Revamp Suggested For UK Tax System
November 11, 2010 Taxation in UK
The UK tax system is unnecessarily complex, costly to administer, unfair, raises too many compliance costs, and requires an extensive far-reaching overhaul.
A new report commissioned by the Institute of Fiscal Studies (IFS), released on November 10th, has outlined a thorough list of suggestions for restructuring the UK tax system. In a media statement held at the time of publication, James Mirlee, chief author of the report, explained the need for tax change, saying that the UK tax system “discourages saving and investment, and distorts the form they take. It favors corporate debt over equity finance. The revenue it raises, and the redistribution it does, could be achieved in less costly ways.”
As one of its primary suggestions, the report proposed extensive reconstructions of the UK personal income tax system. It was claimed in the report that the country’s current system of levying a personal income tax and a National Insurance (NI) contribution on workers’ wages is unnecessarily complex and “bizarre”. The report suggests that the NI contribution and the income levy rate should be merged into one comprehensive tax. The new system would ease administrative loads and difficulties, and allow the Government an opportunity to reevaluate its tax rates.
The report criticized the existing corporate income tax structure, saying that it placed excessive encouragement for businesses to seek funding via debt. According to a report, a system of tax reimbursements for businesses relying on equity, would lead to increased levels of corporate investment in the UK.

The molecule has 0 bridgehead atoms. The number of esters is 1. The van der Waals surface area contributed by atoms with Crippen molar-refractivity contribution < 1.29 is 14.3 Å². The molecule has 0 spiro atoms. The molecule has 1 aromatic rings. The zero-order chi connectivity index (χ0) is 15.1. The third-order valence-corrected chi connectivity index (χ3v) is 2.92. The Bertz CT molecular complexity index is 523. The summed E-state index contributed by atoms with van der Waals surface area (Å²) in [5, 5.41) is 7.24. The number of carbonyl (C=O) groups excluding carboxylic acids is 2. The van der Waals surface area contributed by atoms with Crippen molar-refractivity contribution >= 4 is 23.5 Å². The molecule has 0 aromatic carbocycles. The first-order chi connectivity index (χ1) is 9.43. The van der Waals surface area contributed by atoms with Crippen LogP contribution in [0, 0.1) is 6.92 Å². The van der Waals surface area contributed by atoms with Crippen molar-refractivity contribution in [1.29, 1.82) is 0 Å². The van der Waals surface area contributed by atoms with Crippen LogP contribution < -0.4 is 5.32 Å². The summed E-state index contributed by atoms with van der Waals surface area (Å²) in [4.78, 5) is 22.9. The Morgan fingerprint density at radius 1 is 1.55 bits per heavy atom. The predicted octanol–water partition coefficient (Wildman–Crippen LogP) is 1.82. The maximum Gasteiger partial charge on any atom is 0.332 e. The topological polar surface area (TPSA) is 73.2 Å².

The national Value Added Tax (VAT) system was also regarded as inefficient. The report stated that allowing zero-ratings on some items, is an cumbersome way of targeting relief to low-income earners. Instead it was proposed that a streamlined and revised welfare system would be more efficient in providing relief to those most affected by the cost of essential purchases.
James Mirlee has conceded that the suggestions contained in the report would be politically difficult to implement. However, he warned that retaining the current tax system would have significant economic costs in the long-term, slowing down potential growth and prosperity. So far the HM Treasury has not revealed its views on the report, only saying that the Government would “consider” the findings.
Shortly after the report’s release, several economic and taxation analysts spoke out against its proposals, claiming that the proposals are too simple and would place a great burden on the most vulnerable workers in the economy. Richard Murphy, a Tax Justice Network adviser, labeled the new report as a “profoundly right-wing document”. He claimed that the suggestions, if implemented, would place excessively heavy tax liabilities on the poor and the elderly.
Photo by HM Treasury